US car and truck sales cooled in June from a torrid pace in May, and Detroit carmakers again lost market share, but sales overall are expected to pick up later this year as the economy strengthens, analysts reportedly said.

Reuters said car makers are scheduled to report June sales on July 1, and industry sales are expected to drop to a seasonally-adjusted annual rate of about 16.5 million vehicles, down from a surprisingly strong 17.8 million in May when heavy incentives offset worries over higher petrol prices.

“You’re seeing wild swings,” David Littmann, chief economist with Comerica Bank, who attributes the fluctuation in monthly results to changes in consumer incentives, told the news agency.

“The basics are there for good sales,” Littmann reportedly said. “July will be excellent. I expect that to move back over 17 million units.”

Reuters said a few analysts, including Littmann, said June sales could fall to as low as 16.1 million, down from an annual rate of 16.5 million in June last year, but added that rising consumer confidence, the strengthening stock market and the falling unemployment rate will spur sales in the second half of the year.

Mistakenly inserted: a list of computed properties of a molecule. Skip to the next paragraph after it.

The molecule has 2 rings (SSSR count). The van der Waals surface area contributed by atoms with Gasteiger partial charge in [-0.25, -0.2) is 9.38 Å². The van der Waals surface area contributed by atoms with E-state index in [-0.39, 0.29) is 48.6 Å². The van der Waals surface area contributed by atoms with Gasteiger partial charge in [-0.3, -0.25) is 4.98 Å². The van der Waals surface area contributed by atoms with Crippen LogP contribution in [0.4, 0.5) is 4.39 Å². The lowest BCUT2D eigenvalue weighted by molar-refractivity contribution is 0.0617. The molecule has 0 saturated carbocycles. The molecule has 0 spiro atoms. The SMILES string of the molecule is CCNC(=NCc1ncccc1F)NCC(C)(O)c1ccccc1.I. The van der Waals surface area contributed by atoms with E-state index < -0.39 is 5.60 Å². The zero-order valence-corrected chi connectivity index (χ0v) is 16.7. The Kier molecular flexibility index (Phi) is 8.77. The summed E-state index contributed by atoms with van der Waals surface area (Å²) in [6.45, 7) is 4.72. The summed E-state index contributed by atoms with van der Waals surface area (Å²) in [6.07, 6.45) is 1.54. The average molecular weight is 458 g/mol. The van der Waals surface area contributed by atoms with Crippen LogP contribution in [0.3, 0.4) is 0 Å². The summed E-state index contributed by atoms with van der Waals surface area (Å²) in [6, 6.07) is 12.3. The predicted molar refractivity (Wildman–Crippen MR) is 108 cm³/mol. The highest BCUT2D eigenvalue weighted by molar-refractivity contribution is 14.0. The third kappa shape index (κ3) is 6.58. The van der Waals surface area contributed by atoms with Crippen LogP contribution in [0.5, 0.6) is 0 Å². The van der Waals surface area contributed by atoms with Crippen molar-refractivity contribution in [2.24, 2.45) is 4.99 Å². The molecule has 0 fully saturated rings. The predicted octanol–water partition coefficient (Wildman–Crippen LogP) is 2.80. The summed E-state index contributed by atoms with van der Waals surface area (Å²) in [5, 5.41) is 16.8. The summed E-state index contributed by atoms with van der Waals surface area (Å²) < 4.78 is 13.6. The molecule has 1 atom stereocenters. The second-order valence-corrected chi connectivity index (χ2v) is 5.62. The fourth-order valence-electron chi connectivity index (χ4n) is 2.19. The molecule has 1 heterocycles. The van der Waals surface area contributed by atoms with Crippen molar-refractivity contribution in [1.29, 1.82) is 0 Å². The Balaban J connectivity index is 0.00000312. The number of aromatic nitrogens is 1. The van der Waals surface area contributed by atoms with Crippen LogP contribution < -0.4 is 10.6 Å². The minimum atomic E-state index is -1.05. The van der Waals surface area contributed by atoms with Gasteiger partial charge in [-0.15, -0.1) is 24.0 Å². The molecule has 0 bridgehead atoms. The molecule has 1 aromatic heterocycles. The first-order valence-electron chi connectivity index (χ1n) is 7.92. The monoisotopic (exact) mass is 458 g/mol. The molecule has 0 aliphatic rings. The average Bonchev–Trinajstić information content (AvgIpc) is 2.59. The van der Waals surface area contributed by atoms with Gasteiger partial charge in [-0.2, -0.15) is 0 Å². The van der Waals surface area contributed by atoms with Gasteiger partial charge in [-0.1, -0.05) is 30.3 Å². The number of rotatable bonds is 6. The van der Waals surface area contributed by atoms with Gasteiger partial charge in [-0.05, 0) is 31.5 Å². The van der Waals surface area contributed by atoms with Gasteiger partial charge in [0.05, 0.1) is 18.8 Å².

General Motors and Ford are expected to lose market share in June to Asian competitors led by Toyota, which should show double-digit gains with strong sales for its new SUVs, the report said.

Sales for GM are seen dropping about 4% to 5%, while analysts reportedly peg Ford sales falling from 5% to 10%.

“Ford is pricing a lot of their vehicles too high,” compared to GM, Burnham Securities analyst David Healy told Reuters. “They’re also in a new product lull, but that will change in the fall when they introduce the Freestyle, the Five Hundred and the Mustang.”

The news agency noted that Ford, which has declared 2004 the “Year of the Car”, has cut production of many of its top-selling cars, including the Taurus and Sable mid-size cars, and the Mustang sports car, to prepare for new models coming out this autumn.

GM sales would fall further if not for higher sales to fleet customers such as car rental agencies, Healy reportedly said.

The Chrysler arm of DaimlerChrysler reportedly could post a slight gain, thanks to strong sales of its new Chrysler 300 sports sedan, the PT Cruiser convertible and its new minivans.